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A flipping good time

Make flipbooks that tell the story of all the adventures you’ve been on with your group.
Plan a session with this activity

You will need

  • Pens or pencils
  • Erasers
  • Craft materials (for example, tissue paper, pipe cleaners, stickers)
  • Coloured pens or pencils
  • Scissors
  • A4 paper, index cards, sticky notes or small notebooks
  • Foldback clips
  • Camera, computer or smartphone, as needed
  • Non-drying modelling clay (optional)

Before you begin

  • Everyone will need to have been on some adventures to get the most out of this activity. If you’re running this in the winter, the group could think about everything they did over the summer. Newcomers could focus on drawing all of the adventures they’re looking forward to instead, or recount another activity they did outside Scouts.
  • If using A4 paper, cut each sheet into eight equal squares. Each person will need about 50-100 squares to make a decent flipbook. Index cards and notepads could also be used, though these may be expensive to purchase in the volumes needed. Books of sticky notes may be a cheaper alternative and will take less time to complete.
  • If the group is tech-savvy and you have the necessary equipment, you could use cameras, computers or smartphones to make a short digital animation or stop motion animation instead of a flipbook.

Animate your adventure

  1. Explain that everyone will be making their own adventure flipbook. Give everyone 50-100 bits of paper, index cards, sticky notes or a notepad to illustrate. Put out writing materials, colouring pens and pencils and anything else you’ve got that might help the group decorate their flipbooks.
  2. Everyone should find some space to work in. They should think about the adventurous activities they’ve taken part in and pick one they enjoyed lots or learned something useful from.
  1. When they’ve settled on an activity, they should think of a personal achievement, or a skill it made them better at. They should also think about the equipment they used and list any safety measures that were in place that they can remember.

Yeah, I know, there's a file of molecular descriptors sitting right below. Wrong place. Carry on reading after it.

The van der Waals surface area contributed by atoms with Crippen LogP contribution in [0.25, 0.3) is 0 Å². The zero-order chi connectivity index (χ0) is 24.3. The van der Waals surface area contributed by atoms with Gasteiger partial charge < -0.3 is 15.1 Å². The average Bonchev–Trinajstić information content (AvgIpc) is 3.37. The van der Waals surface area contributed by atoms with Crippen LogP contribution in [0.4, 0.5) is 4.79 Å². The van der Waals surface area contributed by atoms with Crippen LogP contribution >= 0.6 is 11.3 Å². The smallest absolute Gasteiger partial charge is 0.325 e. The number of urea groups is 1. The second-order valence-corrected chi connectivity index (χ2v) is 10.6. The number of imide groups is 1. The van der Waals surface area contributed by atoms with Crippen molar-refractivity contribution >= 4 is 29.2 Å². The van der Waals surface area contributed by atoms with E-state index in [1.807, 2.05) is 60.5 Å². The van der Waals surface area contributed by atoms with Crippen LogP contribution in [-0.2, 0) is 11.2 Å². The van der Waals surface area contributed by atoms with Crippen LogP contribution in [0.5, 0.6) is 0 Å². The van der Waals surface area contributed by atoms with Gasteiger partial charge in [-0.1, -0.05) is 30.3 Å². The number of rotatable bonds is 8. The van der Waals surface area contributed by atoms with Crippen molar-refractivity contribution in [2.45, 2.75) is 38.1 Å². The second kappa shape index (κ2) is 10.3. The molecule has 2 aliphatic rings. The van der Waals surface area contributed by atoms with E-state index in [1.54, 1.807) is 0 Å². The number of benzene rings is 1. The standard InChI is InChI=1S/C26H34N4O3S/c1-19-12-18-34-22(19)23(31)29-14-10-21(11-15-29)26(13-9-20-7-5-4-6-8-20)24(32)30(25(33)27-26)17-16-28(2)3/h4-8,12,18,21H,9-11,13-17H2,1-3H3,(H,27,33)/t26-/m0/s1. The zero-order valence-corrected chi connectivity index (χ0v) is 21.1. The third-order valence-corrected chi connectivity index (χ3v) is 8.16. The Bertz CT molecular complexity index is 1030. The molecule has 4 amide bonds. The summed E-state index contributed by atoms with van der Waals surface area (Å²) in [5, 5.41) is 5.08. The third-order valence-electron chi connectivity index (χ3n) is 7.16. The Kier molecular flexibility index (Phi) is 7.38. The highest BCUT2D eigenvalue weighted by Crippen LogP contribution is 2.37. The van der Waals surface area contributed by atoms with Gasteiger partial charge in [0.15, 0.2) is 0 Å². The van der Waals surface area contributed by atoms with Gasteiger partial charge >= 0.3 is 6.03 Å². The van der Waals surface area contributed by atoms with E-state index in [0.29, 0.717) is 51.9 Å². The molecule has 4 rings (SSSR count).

1. Come up with a cover design for the flipbook. Draw it on the first piece of paper. This should include a title and image that introduces the activity.
  2. Now, outline a simple storyboard for the flipbook. Each scene needs a lot of pictures, so this needs to be as straightforward as possible. This should be referred back to while drawing to stay on track.
  1. Start drawing the story.
  1. Don’t colour anything in just yet, as they can use the first page they drew to trace any drawings they need for the following pages. Simply place the next page over the last one and draw over the outline of anything that needs to be copied onto the next page. When all of the outlines are drawn, colour everything in.
  2. Add pages until the scene is finished, stack them in chronological order and attach a foldback clip to the left-hand side to hold the book together.

Share your stories

  1. When all of the flipbooks are done, everyone should find a partner and swap flipbooks. Guess what activity the other person is doing and what skill they’re learning. Identify safety procedures and equipment used. The creator should talk through the activity, skills, safety and equipment featured in the flipbook with their respective partner.
  1.  Now that everyone’s thought some more about their chosen activity, they should come up with a new goal to do with that activity. This could be to further improve their skills or to learn how to complete the activity in a different way. On a final piece of paper, they should create a back cover for their flipbook featuring the new goal.


The best adventures are the ones we take something from. How did everyone feel when they first took part in the activity they represented in their flipbook? Did the challenge make them excited or nervous? How did that compare with how they felt after the activity, and now, making a flipbook out of it? What’s changed?

Stopping and thinking about (or flipping through!) the challenges you’ve faced and how you overcame them is a great motivator. It helps to talk to peers too. They might inspire you to do something you wouldn’t otherwise have tried.



Supervise young people appropriately when they’re using scissors. Store all sharp objects securely, out of the reach of young people

Phones and cameras

Make sure parents and carers are aware and have given consent for photography.

All activities must be safely managed. Do a risk assessment and take appropriate steps to reduce risk. Always get approval for the activity and have suitable supervision and an InTouch process.